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African Free Trade Area agreement poised to revolutionise the continent’s trade

African nations seem poised to create a prosperous and efficient trading network as they push ahead with the ambitious and far-reaching CFTA project.

The African continent is one of huge untapped potential. Despite its rich supply of natural resources and its large, youthful population, it continues to lag behind most of the world in terms of economic development. The combined GDP of Africa’s 50-plus countries, based on purchasing power parity, is equal to roughly a third of the US’.

Recently, however, one particular challenge has received increased attention: trade. Back in March, at an African Union summit held in Rwanda, a major breakthrough was made that could revolutionise the continent’s economy. During the session, 44 countries signed up to a continent-wide free trade agreement that, if ratified, will create the largest single market in the world.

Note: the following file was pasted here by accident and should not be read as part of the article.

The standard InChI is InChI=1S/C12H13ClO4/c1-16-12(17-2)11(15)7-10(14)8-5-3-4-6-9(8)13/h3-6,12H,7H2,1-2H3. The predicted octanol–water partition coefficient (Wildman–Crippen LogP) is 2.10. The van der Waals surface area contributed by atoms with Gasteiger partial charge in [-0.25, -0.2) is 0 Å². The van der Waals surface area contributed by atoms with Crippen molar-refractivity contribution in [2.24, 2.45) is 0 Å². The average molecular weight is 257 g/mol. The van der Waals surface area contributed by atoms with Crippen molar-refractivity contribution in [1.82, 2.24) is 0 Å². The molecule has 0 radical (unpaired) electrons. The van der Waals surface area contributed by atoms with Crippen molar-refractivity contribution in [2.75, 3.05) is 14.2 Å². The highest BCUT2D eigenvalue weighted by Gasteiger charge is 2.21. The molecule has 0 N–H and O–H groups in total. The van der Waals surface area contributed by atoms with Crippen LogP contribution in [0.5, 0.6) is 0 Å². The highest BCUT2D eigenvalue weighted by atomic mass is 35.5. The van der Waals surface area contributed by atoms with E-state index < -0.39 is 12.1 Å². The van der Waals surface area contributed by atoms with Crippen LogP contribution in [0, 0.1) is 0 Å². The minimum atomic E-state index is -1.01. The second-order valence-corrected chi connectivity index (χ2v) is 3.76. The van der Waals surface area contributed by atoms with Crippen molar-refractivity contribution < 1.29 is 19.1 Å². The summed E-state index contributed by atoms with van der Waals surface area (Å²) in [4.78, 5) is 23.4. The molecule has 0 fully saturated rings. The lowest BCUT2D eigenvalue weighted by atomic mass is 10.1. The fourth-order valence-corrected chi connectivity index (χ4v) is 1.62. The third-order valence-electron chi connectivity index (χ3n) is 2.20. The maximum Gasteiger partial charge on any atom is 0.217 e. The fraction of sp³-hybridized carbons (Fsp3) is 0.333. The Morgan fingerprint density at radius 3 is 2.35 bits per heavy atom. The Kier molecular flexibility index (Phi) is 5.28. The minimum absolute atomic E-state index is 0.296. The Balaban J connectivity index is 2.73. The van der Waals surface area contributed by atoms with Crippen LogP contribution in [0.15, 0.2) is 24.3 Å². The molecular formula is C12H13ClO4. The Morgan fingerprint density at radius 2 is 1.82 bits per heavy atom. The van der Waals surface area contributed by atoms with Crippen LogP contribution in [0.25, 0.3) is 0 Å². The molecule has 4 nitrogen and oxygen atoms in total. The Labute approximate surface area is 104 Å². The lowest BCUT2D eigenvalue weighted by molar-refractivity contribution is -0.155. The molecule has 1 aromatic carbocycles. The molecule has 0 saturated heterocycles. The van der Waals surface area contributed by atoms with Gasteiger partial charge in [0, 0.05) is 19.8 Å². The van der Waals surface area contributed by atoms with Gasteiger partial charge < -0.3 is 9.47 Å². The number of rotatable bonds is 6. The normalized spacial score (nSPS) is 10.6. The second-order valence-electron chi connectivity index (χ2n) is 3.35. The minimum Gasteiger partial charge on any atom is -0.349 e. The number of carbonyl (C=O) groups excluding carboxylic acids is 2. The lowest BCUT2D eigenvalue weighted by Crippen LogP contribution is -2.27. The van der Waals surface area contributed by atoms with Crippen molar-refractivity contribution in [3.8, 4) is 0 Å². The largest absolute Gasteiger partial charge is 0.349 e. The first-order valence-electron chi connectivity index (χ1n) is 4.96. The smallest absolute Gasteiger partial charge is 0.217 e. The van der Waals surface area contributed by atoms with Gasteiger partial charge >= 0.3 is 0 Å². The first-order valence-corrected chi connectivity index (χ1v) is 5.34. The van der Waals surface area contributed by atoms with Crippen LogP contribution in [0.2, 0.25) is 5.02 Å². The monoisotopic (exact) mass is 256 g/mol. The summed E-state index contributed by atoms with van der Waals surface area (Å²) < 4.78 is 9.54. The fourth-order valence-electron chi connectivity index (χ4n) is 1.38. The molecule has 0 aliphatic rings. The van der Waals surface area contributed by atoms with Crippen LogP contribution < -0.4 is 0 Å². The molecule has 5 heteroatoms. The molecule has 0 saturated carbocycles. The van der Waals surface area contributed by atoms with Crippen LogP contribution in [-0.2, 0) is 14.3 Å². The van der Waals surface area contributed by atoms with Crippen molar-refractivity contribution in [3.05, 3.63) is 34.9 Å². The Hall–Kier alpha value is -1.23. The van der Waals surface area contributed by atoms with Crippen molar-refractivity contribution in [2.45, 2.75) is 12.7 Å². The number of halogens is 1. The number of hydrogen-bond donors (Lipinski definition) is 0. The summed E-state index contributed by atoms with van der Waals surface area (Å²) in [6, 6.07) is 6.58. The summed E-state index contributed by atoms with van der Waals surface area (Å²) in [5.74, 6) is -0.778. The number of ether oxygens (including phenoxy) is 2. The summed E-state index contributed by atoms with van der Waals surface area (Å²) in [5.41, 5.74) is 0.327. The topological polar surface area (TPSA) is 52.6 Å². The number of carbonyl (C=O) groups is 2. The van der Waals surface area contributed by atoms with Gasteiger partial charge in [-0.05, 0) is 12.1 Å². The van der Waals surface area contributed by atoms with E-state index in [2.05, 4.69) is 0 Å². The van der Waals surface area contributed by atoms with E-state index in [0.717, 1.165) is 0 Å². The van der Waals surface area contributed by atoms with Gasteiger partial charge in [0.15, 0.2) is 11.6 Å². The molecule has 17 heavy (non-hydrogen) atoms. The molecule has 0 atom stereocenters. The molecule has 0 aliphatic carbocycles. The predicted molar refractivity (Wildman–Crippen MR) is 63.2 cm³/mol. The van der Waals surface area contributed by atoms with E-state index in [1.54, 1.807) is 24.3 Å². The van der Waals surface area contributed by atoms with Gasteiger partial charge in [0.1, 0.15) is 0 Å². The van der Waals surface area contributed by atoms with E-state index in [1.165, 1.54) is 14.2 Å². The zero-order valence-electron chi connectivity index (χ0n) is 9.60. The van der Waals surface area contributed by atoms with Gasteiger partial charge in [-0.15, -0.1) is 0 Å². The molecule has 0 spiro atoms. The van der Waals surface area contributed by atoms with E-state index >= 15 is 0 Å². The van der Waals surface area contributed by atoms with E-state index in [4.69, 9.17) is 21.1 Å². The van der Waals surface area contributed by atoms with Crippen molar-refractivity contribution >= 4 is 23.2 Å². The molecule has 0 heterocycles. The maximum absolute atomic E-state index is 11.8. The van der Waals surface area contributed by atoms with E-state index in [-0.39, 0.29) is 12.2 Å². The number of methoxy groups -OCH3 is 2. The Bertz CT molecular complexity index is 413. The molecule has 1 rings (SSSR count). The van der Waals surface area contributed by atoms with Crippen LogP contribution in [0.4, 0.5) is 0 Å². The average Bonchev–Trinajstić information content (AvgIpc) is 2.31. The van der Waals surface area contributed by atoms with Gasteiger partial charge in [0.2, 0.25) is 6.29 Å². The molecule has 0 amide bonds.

The African Continental Free Trade Area (CFTA) hopes to modernise a trading landscape that remains hampered by high tariffs, outdated (or non-existent) infrastructure and regional fragmentation. If it is successful, it will become the largest free trade zone in the world and could play a leading role in lifting millions out of poverty. Progress, however, will be hard-won. The first challenge is convincing the 11 national governments that refused to sign the CFTA to change their minds – including two of Africa’s largest economies: Nigeria and South Africa.

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